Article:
In 2007-2008 we started a totals service that was going to focus specifically on totals where we thought we had a substantial edge. The service previously had released totals and sides, but this was going to be a more extreme focus on totals for this service. Richmond, my alma mater, was coming into the season with a focus on playing fast and scoring in transition. I was super excited to play a lower total over with so much tempo upside. I pushed the play through excitedly and we released Maine/Richmond Over 127. And it went terribly:
After we lost the first-ever totals service release by 41 points, Ed told me it was a good thing I hadn’t quit my full-time job for this. At the time I was still working as a systems development analyst and spending every other waking minute on RAS work. It seems harsh in retrospect but I totally agreed. If I am going to lose early November totals by 40 points, maybe relying on betting full time wasn’t for me. In any case, I went through the post-game Richmond coach quotes to see where we went wrong and prepare for the next game. In his presser, the coach reinforced that the style of play they brought to the game wasn’t what they wanted moving forward. We stuck with the idea that Richmond’s totals were undervalued to the over and pushed through the next Richmond over against an opponent that was more willing to run with them. We got better efficiency the next day and won the bet:
That gave me a little bit more rope with Ed moving forward.
How do you handle losing? Do you find you can handle prolonged downturns better now than maybe you did earlier in your career?
Losing ruined my days in the mid 2000s. There was so much more at stake. Was I going to make it in this industry? Was I going to climb the ladder at RAS? Your day being good or bad being based on whether an 18-year-old makes a shot or hoping a team stops fouling down 10 late is tough. Family has given me some perspective. I have a 10-year-old and a 5-year-old. We have become successful enough that the day-to-day isn’t going to affect if we eat, if we vacation, or if I get to keep working in the industry. You need to stay hungry to find winners but there is also something liberating about knowing every pick isn’t life or death. Even if it wasn’t there were times it felt like that. We have the freedom at this point to just make the right decision with every pick or bet with a clear mind.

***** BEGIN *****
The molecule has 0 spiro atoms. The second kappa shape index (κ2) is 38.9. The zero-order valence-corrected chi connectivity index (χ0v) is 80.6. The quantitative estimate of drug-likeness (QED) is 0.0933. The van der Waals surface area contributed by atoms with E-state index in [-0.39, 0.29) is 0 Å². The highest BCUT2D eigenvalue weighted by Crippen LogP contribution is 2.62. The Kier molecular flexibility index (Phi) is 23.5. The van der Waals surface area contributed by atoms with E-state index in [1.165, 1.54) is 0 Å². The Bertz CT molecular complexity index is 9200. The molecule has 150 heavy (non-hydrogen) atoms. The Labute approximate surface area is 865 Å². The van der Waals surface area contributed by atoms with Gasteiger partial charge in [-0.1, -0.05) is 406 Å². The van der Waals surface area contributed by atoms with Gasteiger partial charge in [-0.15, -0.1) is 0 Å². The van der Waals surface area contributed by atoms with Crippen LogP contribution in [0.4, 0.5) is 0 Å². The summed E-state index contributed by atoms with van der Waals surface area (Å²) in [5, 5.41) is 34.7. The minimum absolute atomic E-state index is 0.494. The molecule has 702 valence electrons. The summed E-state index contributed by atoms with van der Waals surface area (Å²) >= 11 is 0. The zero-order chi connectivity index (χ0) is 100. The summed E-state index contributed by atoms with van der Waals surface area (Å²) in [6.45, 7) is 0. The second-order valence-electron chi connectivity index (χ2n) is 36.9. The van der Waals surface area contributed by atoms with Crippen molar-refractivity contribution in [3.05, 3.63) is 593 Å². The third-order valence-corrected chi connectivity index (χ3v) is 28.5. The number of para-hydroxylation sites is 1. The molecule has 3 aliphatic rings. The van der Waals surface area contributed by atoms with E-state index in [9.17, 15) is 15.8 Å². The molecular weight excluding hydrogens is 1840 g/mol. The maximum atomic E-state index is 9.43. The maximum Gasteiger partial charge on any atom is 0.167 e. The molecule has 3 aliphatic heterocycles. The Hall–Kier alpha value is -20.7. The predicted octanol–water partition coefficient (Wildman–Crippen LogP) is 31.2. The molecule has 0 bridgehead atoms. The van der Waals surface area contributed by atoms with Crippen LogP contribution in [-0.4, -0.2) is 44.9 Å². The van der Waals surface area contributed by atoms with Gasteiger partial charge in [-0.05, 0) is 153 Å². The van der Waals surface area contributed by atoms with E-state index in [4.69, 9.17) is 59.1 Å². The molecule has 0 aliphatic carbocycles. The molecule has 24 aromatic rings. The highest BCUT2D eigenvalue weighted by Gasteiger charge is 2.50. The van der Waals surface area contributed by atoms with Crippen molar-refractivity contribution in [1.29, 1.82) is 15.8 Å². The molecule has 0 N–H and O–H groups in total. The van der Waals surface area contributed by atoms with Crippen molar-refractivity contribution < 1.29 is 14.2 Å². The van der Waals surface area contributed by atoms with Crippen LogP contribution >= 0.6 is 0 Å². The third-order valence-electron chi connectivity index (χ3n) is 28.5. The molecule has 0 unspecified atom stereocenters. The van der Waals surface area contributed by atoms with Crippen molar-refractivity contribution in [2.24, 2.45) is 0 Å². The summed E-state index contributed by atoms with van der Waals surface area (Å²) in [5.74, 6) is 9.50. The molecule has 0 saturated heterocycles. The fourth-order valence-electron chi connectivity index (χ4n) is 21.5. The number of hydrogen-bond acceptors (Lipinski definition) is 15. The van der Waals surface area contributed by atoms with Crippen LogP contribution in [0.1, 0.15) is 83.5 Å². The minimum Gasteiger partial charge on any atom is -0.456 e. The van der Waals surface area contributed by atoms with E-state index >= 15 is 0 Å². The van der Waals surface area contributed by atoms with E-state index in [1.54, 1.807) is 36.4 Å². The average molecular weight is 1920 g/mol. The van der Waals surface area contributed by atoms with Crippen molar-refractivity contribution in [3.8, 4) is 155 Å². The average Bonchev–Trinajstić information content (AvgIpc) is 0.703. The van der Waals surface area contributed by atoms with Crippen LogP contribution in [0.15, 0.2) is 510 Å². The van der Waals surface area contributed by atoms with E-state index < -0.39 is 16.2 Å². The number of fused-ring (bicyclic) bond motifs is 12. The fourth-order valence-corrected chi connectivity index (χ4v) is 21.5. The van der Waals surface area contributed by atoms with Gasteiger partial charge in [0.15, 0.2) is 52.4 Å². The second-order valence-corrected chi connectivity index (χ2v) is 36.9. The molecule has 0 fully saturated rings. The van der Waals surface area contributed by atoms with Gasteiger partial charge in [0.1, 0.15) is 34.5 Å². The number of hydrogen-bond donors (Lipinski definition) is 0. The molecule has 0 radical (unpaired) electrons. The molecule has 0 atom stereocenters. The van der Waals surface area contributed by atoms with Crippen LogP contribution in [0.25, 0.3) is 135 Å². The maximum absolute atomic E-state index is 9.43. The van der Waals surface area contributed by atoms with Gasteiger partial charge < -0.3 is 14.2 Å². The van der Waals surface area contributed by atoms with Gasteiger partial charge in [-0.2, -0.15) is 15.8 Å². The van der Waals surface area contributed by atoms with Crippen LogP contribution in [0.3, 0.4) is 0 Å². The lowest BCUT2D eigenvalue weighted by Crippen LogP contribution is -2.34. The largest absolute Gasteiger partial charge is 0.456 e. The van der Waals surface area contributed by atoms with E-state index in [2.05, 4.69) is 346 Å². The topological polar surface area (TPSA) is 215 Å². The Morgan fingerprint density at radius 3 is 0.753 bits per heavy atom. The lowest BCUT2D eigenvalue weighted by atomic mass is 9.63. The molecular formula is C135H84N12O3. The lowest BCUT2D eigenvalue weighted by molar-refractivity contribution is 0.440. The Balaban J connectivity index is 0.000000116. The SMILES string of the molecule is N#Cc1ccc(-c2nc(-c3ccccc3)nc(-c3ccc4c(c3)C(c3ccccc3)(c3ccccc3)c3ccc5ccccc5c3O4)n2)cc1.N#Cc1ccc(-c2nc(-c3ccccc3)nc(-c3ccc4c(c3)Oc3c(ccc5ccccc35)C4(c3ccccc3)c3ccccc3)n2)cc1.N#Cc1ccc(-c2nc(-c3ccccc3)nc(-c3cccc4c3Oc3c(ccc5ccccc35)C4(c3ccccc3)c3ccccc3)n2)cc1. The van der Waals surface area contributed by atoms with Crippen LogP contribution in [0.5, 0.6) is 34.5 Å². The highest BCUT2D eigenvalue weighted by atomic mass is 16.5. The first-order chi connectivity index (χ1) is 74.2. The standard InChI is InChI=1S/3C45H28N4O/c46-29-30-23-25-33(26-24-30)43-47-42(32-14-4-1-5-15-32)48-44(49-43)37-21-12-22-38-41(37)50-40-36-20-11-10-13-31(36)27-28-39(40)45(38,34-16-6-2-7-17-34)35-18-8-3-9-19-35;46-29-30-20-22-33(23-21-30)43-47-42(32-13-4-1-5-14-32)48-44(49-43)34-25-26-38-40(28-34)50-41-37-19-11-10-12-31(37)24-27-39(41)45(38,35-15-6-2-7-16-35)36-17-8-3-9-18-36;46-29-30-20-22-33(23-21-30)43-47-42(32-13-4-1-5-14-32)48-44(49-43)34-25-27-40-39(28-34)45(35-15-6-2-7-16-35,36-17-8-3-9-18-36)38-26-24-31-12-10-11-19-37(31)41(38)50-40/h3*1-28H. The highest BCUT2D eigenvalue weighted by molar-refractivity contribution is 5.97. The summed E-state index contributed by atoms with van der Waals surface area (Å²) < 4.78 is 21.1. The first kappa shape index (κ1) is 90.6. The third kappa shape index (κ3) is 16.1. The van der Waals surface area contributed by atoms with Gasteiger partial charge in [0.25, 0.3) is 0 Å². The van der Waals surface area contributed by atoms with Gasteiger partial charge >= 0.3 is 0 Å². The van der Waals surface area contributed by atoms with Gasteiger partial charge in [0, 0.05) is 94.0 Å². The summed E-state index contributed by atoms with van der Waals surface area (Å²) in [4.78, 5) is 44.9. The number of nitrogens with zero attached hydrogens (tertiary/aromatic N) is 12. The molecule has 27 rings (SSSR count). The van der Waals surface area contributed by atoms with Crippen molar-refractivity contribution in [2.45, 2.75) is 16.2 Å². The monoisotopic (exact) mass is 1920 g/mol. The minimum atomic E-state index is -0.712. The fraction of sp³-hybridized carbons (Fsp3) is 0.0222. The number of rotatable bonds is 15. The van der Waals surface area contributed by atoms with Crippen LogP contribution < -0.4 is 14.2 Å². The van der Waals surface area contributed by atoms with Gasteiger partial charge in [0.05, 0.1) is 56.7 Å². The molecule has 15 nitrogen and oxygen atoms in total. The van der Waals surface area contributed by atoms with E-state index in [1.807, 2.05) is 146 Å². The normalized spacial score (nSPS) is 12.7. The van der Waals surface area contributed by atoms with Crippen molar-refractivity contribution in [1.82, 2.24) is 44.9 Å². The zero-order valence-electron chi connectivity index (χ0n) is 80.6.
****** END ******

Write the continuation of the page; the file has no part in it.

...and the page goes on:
What is the benefit of working in a group? Why not just bet solo? Wouldn't that be easier?
As a single bettor you can’t be up 24 hours. If you spread out coverage you can have someone on duty at almost all times to make sure you have things covered if news breaks. It’s also great to have different perspectives on games. Everyone at RAS has different strengths and when you combine them you get an unprecedented product that isn’t available anywhere else. We have pro bettors all with 10-plus years of experience and have seen almost everything. And we also have new employees who are hungry and pushing us forward as a group. The benefits of working alone are you can often bet earlier because you don’t need as large of a bet to satisfy one person compared to an entire team. There are times you wish you were by yourself when you want to lock in a bet as the market moves. It’s fun to work in a group though. The team I work with at RAS are the main people I interact with on a daily basis and I call them friends. When we aren’t losing 4.2 units at the buzzer on NFL Preseason it’s fun trying to help keep the RAS ship moving forward.
Can you explain why winning on a service is so difficult? What makes it different from just winning as a bettor?
Winning as a bettor is night and day easier compared to winning as a service. As a bettor you can be much more agile, making a bet within seconds as information comes in or the market moves. A bettor can bet openers if you are positive the line will move anyway. You can grab stale/slow numbers as a bettor whereas we grade against a widely available price on the service. The service usually has a warning which adds difficulty to the process.
You've been doing this almost two decades, pre and post legalization. In your view, what's the biggest change we've seen in the markets since PASPA was overturned?